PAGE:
By Ann Marie Galvan
It’s been a busy election year for San Francisco. Three members of the San Francisco Board of Education were recalled in February after what some claimed to be a mishandling of the public school system during the COVID-19 shutdowns, when the board focused on renaming schools instead of reopening them and ended the merit-based admissions system to prestigious Lowell High School (which is now back in effect). This recall saw 36 percent voter turnout.
Months later, Matt Haney won the April special election for the 17th Assembly District seat over David Campos, an election that saw 29.31 percent of San Francisco voters turn in a ballot.
The following June, District Attorney Chesa Boudin was recalled following a recall campaign fraught with fear mongering and led by venture capitalists and billionaires, who claimed that the former D.A.’s policies were too soft on crime. Boudin was recalled with only 25.8 percent of registered voter participation.
Historically, midterm elections in the U.S. have lower voter turnout than primary elections, and the elections San Francisco has seen this year have followed the same trend. However, the upcoming November midterm election includes propositions vital to the future of San Francisco (and California) and voting has become more important than ever.
On the ballot for California is Proposition 1, the Right to Reproductive Freedom Amendment. This proposition establishes the right to an abortion and the right to choose or refuse contraception. In the wake of the Supreme Court’s repeal of Roe v. Wade in June, the amendment would protect those seeking abortions, and protect the care providers who perform them.
This measure ensures that abortion and birth control rights cannot be modified without voter approval and stands in stark contrast to measures introduced by other states. Missouri, for example, was trying to legally prosecute people for seeking abortions out of state.
Abortion bans and restrictive reproductive health care disproportionally impact people of color and the Supreme Court’s decision to overturn Wade harms everyone, but particularly Black and Brown communities who already struggle with equitable health care access. Codifying reproductive rights in California is pivotal.
In San Francisco we’re voting for a new district attorney. After Boudin’s recall, Mayor London Breed appointed former prosecutor Brooke Jenkins to replace him, and Jenkins is in the running for the D.A. seat again. Jenkins has vowed to be “tougher” on crime than Boudin and has placed emphasis on drug-related crimes, particularly those involving fentanyl and overdose deaths.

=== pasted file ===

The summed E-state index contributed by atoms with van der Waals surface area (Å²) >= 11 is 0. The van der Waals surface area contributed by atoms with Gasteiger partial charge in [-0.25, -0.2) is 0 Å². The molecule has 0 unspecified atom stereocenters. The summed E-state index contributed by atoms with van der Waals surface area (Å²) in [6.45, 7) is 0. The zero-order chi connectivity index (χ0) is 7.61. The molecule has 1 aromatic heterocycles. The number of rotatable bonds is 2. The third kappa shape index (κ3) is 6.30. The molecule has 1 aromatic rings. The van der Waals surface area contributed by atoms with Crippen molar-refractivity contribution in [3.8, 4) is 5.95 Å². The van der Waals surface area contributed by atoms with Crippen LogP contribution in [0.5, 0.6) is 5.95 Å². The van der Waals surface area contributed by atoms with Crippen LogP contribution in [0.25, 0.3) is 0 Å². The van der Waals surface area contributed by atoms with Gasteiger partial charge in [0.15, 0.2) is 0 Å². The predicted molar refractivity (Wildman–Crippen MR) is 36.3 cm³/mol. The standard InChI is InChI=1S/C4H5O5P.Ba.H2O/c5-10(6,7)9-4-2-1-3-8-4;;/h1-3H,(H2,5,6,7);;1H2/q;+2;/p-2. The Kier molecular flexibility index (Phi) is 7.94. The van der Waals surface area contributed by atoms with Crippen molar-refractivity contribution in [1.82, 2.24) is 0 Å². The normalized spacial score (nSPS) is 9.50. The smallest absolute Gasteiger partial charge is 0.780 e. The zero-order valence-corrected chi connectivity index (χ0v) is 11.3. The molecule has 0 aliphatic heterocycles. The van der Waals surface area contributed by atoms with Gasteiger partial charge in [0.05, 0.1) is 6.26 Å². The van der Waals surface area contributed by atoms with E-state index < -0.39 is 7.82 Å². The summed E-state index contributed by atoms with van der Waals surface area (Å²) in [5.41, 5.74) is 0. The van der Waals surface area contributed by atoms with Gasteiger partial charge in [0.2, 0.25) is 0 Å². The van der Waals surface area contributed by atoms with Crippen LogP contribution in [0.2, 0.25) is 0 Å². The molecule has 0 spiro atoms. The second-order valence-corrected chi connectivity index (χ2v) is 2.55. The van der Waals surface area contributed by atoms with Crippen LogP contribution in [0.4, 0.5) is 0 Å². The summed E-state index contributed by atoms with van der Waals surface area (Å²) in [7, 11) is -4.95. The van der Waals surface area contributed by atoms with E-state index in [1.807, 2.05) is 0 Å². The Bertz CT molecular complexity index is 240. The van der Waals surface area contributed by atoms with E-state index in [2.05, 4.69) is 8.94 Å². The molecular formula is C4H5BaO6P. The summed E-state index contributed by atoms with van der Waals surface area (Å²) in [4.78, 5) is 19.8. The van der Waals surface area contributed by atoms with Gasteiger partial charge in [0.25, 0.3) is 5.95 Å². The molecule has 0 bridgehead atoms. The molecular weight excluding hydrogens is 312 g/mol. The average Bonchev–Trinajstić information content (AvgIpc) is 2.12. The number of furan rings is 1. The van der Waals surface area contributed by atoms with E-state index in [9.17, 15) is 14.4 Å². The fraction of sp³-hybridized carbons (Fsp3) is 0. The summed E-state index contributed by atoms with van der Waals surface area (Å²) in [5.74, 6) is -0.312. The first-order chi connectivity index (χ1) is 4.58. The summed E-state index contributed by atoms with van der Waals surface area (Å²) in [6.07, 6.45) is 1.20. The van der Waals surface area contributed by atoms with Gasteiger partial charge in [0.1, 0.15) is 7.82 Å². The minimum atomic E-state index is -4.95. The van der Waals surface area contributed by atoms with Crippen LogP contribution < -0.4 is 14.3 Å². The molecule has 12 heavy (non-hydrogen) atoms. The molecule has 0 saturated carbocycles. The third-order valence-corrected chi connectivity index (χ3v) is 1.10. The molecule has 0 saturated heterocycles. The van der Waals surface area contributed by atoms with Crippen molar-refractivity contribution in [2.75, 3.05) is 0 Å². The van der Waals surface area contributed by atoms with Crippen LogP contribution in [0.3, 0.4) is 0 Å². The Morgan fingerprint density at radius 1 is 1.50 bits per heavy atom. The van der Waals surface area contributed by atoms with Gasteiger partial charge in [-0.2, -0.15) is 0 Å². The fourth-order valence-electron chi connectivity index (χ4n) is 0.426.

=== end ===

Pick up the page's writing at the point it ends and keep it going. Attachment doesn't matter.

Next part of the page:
But Jenkins announced new drug policies in the city that perpetuate the war on drugs, and in September she said she wants drug dealers who are linked to overdose deaths involving fentanyl to be tried for murder. Criminalizing drug use and possession doesn’t work to prevent overdose deaths. These sort of drug-induced homicide laws arrest street distributors, and often the people dealing on the street aren’t the major drug traffickers the D.A.’s office hopes to arrest.
Arrests will increase with policies of the sort that Jenkins proposes, yes. A 2017 media-based study by the Drug Policy Alliance of drug-induced homicide arrests showed an arrest increase of over 300 percent — from 363 to 1,178. But there is no empirical evidence to suggest that these laws reduce overdose deaths. Rather, it’s been found that overdose deaths have even increased in states that follow such policies.
Safe injection sites do prevent overdose deaths. A 2021 Vancouver-based study found that a supervised safe injection site reduced overdose deaths by 26 percent and also saw a decrease in the area’s crime. Governor Gavin Newsom’s veto of Senate Bill 57, which authorized overdose prevention pilot programs and safe injection sites, was a huge loss for California.
Voting in the midterm election is important. While it’s become somewhat of a cliché to say that every vote matters, it’s true. And the upcoming midterm election is about more than just voting for people or representatives. It’s about significant, enduring issues that impact all of California, as well as our city. San Francisco deserves better.